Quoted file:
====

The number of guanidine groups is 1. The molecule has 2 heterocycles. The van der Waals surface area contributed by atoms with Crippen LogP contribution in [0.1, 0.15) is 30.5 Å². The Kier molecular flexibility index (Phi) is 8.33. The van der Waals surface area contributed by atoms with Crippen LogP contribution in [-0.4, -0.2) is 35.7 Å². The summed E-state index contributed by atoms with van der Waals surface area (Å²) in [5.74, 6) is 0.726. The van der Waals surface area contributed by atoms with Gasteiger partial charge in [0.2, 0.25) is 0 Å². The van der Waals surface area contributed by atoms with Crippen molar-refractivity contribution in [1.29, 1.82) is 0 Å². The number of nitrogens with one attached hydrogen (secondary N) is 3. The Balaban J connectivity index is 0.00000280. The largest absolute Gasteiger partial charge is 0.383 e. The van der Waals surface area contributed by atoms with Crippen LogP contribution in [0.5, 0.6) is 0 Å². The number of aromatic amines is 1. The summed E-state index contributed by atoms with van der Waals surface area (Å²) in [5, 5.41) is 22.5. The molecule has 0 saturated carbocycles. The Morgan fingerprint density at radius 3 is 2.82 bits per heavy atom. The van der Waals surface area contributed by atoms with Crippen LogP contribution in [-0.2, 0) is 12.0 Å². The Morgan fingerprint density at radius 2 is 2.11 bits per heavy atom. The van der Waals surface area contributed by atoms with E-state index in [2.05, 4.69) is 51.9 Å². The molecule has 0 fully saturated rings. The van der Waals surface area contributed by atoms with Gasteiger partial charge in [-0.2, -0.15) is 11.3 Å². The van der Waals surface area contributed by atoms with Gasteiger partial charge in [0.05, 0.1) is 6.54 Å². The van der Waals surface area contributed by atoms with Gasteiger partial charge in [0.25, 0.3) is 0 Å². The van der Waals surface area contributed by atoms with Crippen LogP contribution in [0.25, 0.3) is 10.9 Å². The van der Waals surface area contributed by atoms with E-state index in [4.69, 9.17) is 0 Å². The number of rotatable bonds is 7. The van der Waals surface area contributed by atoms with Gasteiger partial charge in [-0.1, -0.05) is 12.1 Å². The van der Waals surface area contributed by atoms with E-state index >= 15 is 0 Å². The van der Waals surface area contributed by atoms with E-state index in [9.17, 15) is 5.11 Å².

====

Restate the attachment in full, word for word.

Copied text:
The number of guanidine groups is 1. The molecule has 2 heterocycles. The van der Waals surface area contributed by atoms with Crippen LogP contribution in [0.1, 0.15) is 30.5 Å². The Kier molecular flexibility index (Phi) is 8.33. The van der Waals surface area contributed by atoms with Crippen LogP contribution in [-0.4, -0.2) is 35.7 Å². The summed E-state index contributed by atoms with van der Waals surface area (Å²) in [5.74, 6) is 0.726. The van der Waals surface area contributed by atoms with Gasteiger partial charge in [0.2, 0.25) is 0 Å². The van der Waals surface area contributed by atoms with Crippen molar-refractivity contribution in [1.29, 1.82) is 0 Å². The number of nitrogens with one attached hydrogen (secondary N) is 3. The Balaban J connectivity index is 0.00000280. The largest absolute Gasteiger partial charge is 0.383 e. The van der Waals surface area contributed by atoms with Crippen LogP contribution in [0.5, 0.6) is 0 Å². The number of aromatic amines is 1. The summed E-state index contributed by atoms with van der Waals surface area (Å²) in [5, 5.41) is 22.5. The molecule has 0 saturated carbocycles. The Morgan fingerprint density at radius 3 is 2.82 bits per heavy atom. The van der Waals surface area contributed by atoms with Crippen LogP contribution in [-0.2, 0) is 12.0 Å². The Morgan fingerprint density at radius 2 is 2.11 bits per heavy atom. The van der Waals surface area contributed by atoms with E-state index in [2.05, 4.69) is 51.9 Å². The molecule has 0 fully saturated rings. The van der Waals surface area contributed by atoms with Gasteiger partial charge in [-0.2, -0.15) is 11.3 Å². The van der Waals surface area contributed by atoms with Gasteiger partial charge in [0.05, 0.1) is 6.54 Å². The van der Waals surface area contributed by atoms with Gasteiger partial charge in [0.25, 0.3) is 0 Å². The van der Waals surface area contributed by atoms with Crippen LogP contribution in [0.25, 0.3) is 10.9 Å². The van der Waals surface area contributed by atoms with E-state index in [4.69, 9.17) is 0 Å². The number of rotatable bonds is 7. The van der Waals surface area contributed by atoms with Gasteiger partial charge in [-0.1, -0.05) is 12.1 Å². The van der Waals surface area contributed by atoms with E-state index >= 15 is 0 Å². The van der Waals surface area contributed by atoms with E-state index in [9.17, 15) is 5.11 Å².